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HOME > Expert Assessments > Climate Diagnostics Bulletin > Forecast Forum
Forecast Forum - September 2006

          The canonical correlation analysis (CCA) forecast of SST in the central Pacific (Barnett et al. 1988, Science, 241, 192‑196; Barnston and Ropelewski 1992, J. Climate, 5, 1316‑1345), is shown in Figs. F1 and F2. This forecast is produced routinely by the Prediction Branch of the Climate Prediction Center . The predictions from the National Centers for Environmental Prediction (NCEP) Coupled Forecast System Model (CFS03) are presented in Figs. F3 and F4a, F4b.  Predictions from the Markov model (Xue, et al. 2000: J. Climate, 13, 849‑871) are shown in Figs. F5 and F6.   Predictions from the latest version of the LDEO model (Chen et al. 2000: Geophys. Res. Let., 27, 2585‑2587) are shown in Figs. F7 and F8.  Predictions using linear inverse modeling (Penland and Magorian 1993: J. Climate, 6, 1067‑1076) are shown in Figs. F9 and F10. Predictions from the Scripps / Max Planck Institute (MPI) hybrid coupled model (Barnett et al. 1993: J. Climate, 6, 1545‑1566) are shown in Fig. F11.  Predictions from the ENSO‑CLIPER statistical model (Knaff and Landsea 1997, Wea. Forecasting, 12, 633‑652) are shown in Fig. F12.  Niño 3.4 predictions are summarized in Fig. F13, provided by the Forecasting and Prediction Research Group of the IRI.

The CPC and the contributors to the Forecast Forum caution potential users of this predictive information that they can expect only modest skill.


            El Niño conditions are likely to continue into early 2007.


Equatorial Pacific SST anomalies greater than +0.5ºC were observed in most of the equatorial Pacific during September, with anomalies exceeding +1.0ºC between 165ºE and 165ºW and in several areas east of 150ºW (Fig.  T18).  The latest SST departures in the Niño regions are all greater than +0.5 (Table T2, Fig. T5).  Beginning in February the basin-wide upper ocean heat content increased, and since early April positive anomalies have been observed.  Since early July weaker-than-average low-level equatorial easterly winds have been observed across much of the equatorial Pacific (Fig. T13). In September the Southern Oscillation Index (SOI) was negative for the fifth consecutive month (Table T1, Fig. T1). Collectively, these oceanic and atmospheric anomalies are consistent with the early stages of El Niño in the tropical Pacific.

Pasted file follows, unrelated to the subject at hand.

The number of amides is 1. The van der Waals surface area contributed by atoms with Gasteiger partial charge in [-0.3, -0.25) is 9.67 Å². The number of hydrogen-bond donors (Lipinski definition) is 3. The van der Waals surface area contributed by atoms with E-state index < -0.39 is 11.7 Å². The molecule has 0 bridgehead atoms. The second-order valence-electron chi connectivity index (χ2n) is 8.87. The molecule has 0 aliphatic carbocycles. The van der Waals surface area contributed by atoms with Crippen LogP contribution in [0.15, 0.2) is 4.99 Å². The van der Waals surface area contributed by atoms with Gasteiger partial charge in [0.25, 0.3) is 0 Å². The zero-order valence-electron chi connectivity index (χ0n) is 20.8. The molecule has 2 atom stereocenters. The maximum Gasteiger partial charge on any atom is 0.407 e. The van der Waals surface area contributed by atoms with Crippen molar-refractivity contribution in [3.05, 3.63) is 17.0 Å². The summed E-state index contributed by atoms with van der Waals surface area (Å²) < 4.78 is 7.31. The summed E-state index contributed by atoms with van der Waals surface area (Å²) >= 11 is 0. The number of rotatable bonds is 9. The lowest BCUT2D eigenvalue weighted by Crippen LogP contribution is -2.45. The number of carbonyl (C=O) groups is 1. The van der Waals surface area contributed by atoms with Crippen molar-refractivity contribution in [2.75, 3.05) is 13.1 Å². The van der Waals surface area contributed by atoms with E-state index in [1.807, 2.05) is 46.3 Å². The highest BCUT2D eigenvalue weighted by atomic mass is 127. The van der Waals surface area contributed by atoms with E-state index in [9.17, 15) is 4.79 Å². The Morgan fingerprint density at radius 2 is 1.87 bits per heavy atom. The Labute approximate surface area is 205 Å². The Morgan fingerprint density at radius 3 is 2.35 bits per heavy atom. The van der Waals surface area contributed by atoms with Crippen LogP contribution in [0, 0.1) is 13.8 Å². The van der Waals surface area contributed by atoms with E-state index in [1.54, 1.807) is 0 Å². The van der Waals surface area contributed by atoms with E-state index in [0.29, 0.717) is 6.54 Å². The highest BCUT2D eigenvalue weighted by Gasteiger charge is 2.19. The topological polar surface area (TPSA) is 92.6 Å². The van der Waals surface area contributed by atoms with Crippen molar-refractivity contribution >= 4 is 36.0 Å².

Over the past several months most of the statistical and coupled model forecasts have trended towards warmer conditions in the tropical Pacific through the Northern Hemisphere winter (Figs. F1, F2, F3, F4a, F4b, F5, F6, F7, F8, F9, F10, F11, F12 and F13). The latest NCEP coupled forecast system (CFS) predictions indicate El Niño conditions for the remainder of 2006 and into the NH spring (SH fall) 2007 (Figs. F3 , F4a and F4b). More than two-thirds of the other statistical and coupled model predictions also indicate El Niño conditions during the same period (Fig. F13).

Typical El Niño effects are likely to develop over North America during the upcoming winter season, including warmer-than-average temperatures over western and central Canada , and over the western and northern United States , wetter-than-average conditions over portions of the U.S. Gulf Coast and Florida , and drier-than-average conditions in the Ohio Valley and the Pacific Northwest . Global effects that can be expected during November-March include drier-than-average conditions over most of Malaysia , Indonesia , some of the U.S.-affiliated islands in the tropical North Pacific, northern South America and southeastern Africa , and wetter-than-average conditions over equatorial East Africa , central South America ( Uruguay , northeastern Argentina , and southern Brazil ) and along the coasts of Ecuador and northern Peru . 

            Weekly updates of SST, 850-hPa wind, OLR and features of the equatorial subsurface thermal structure are available on the Climate Prediction Center homepage at:


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